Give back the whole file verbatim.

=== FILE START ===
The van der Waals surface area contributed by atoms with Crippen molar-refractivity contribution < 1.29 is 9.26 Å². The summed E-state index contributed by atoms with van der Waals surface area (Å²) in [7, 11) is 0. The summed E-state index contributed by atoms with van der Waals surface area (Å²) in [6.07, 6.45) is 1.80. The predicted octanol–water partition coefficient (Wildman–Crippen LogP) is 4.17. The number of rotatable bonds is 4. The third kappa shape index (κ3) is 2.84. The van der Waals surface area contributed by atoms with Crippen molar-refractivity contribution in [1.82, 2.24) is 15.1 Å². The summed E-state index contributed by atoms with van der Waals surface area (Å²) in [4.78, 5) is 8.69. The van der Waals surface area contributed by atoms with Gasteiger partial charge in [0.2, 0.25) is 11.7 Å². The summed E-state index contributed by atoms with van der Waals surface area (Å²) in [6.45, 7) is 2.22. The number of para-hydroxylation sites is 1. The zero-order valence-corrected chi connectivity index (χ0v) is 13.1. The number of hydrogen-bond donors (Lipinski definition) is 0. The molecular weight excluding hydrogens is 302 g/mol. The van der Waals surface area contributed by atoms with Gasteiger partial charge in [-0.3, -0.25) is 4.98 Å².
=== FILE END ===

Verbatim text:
The van der Waals surface area contributed by atoms with Crippen molar-refractivity contribution < 1.29 is 9.26 Å². The summed E-state index contributed by atoms with van der Waals surface area (Å²) in [7, 11) is 0. The summed E-state index contributed by atoms with van der Waals surface area (Å²) in [6.07, 6.45) is 1.80. The predicted octanol–water partition coefficient (Wildman–Crippen LogP) is 4.17. The number of rotatable bonds is 4. The third kappa shape index (κ3) is 2.84. The van der Waals surface area contributed by atoms with Crippen molar-refractivity contribution in [1.82, 2.24) is 15.1 Å². The summed E-state index contributed by atoms with van der Waals surface area (Å²) in [4.78, 5) is 8.69. The van der Waals surface area contributed by atoms with Gasteiger partial charge in [0.2, 0.25) is 11.7 Å². The summed E-state index contributed by atoms with van der Waals surface area (Å²) in [6.45, 7) is 2.22. The number of para-hydroxylation sites is 1. The zero-order valence-corrected chi connectivity index (χ0v) is 13.1. The number of hydrogen-bond donors (Lipinski definition) is 0. The molecular weight excluding hydrogens is 302 g/mol. The van der Waals surface area contributed by atoms with Gasteiger partial charge in [-0.3, -0.25) is 4.98 Å².